I just personally do not believe that these environments offer the level of usability and simplicity that Mac users are accustomed to. I prefer to access online content via Firefox using a keyboard and mouse, or screen sharing from a laptop.

 

Netflix


In 2009 I became disillusioned with the limited choice of rentable content in iTunes and the inconvenience of traveling back and forth to BlockBuster to rent DVDs. I set up a 30 day free Netflix account and initially was very satisfied with the Netflix "Watch Instantly" streaming service. The video quality on a fast internet connection is surprisingly pretty good and the ease with which someone can instantly watch a movie is very convenient.

I'm disappointed, however, that in 2011 I still cannot stream every movie over the internet that is in the Netflix DVD catalog. I'm aware that this issue is NOT the fault of Netflix. The media companies involved need to provide consumers with what WE want with respect to media consumption, NOT force us to consume media the way that THEY want us to.

In conclusion, Netflix streaming content works very well with my Mac media center and I can't begin to describe the amount of enjoyment that my wife and I have had streaming the "IT Crowd" from Netflix. :)

 

Final

 

Here is a picture of the final setup.

 

 

Media Center

 

CONCLUSION

 

Having used this setup now for over 5 years, I have to say that I am completely and utterly blown away by every aspect of this experience.

In closing, I would have to say that the best part of this project was being able enjoy this entire experience in the world of Macintosh true plug and play. At no point during the project did any of the components not function as expected. This is why I use my Macintosh computers to their fullest, and I rarely turn on my Windows PCs anymore. Time is precious. Apple is concerned with improving my quality of life. I appreciate that, and I applaud it.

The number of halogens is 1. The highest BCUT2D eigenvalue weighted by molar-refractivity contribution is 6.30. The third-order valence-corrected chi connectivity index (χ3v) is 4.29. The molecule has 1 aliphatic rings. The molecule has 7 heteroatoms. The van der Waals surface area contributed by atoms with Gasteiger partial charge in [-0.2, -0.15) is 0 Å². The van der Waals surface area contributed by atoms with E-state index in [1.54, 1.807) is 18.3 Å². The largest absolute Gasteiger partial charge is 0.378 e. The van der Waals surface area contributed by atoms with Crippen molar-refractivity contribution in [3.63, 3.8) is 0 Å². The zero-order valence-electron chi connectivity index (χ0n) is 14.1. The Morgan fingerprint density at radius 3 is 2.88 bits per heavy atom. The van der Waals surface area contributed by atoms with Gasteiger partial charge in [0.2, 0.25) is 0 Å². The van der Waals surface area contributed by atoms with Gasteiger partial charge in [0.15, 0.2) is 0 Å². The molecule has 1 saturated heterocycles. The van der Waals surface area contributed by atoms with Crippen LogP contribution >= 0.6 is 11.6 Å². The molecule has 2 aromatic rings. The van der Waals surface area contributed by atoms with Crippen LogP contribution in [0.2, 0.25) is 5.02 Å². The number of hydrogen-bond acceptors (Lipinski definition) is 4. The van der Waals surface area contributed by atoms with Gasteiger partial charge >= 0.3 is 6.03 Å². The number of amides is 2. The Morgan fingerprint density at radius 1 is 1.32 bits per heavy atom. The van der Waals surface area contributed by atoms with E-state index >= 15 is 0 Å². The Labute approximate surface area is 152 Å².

If I had to rate this experience, it would be as follows:

 

Apple Mac Mini Core Duo                10

Newer Technology miniStack          10

ElGato EyeTV EZ                           10

Other World Computing                 10

Performance                                 10

Overall satisfaction                        10

 

See also: Home Sharing-It's Finally Here!!!

 

UPDATE: Windows XP

I wasn't sure if I should put this into my review or not, but I had the feeling that there might be a few people who wondered if I had tried to install Windows XP on my Intel Mac Mini. Today my OEM copy of Windows XP Professional arrived from http://www.newegg.com. It cost $139.00. I downloaded Boot Camp and the required firmware update. I updated the firmware, and created the Windows driver disk using Boot Camp. When I tried to create my Windows partition, Boot Camp told me that I needed to boot my computer off of my original OS X system CD and repair some directory errors. I did as instructed, but when I tried to reboot the computer off of the Windows XP install CD, no video showed up on the television via the S-video adapter. I ran upstairs, grabbed an old PC monitor, and connected it to the Mini. I forced it to restart again and was greeted with the Windows setup screen. After Windows finished its installation process, I inserted Apple's Windows driver CD into the Mini, installed the Windows drivers, and set a static IP address. I rebooted the computer connected once again to the television via the S-video adapter. It detected the TV and booted up properly in Windows XP.

Long story short, my daughter sat next to me for nearly an hour playing Thomas the Tank Engine on the Mac Mini in Windows XP. Before I let her play, however, I patched my Windows install, turned on auto-updates, and downloaded and installed:

Firefox

AVG anti-virus

Spybot Search and Destroy

I also turned on terminal services in the system control panel so that I could connect to the Mini remotely from my laptop if I needed to. Microsoft provides the free Remote Desktop client application via their Mactopia website. The startup disk control panels in each OS provide you with an easy way of choosing the OS you would like to boot into. Long story longer, Windows runs on this Macintosh with less trouble than I have seen from traditional Wintel vendors.

 

 


©2006-2012 C. Hamady

 

The information in this article is for educational use only. Anything that YOU do to any computer(s) will be done at YOUR OWN RISK, and the author will not be held responsible.

 

 

 

Creative Commons License

This work is licensed under a Creative Commons Attribution-NoDerivs 2.5 License.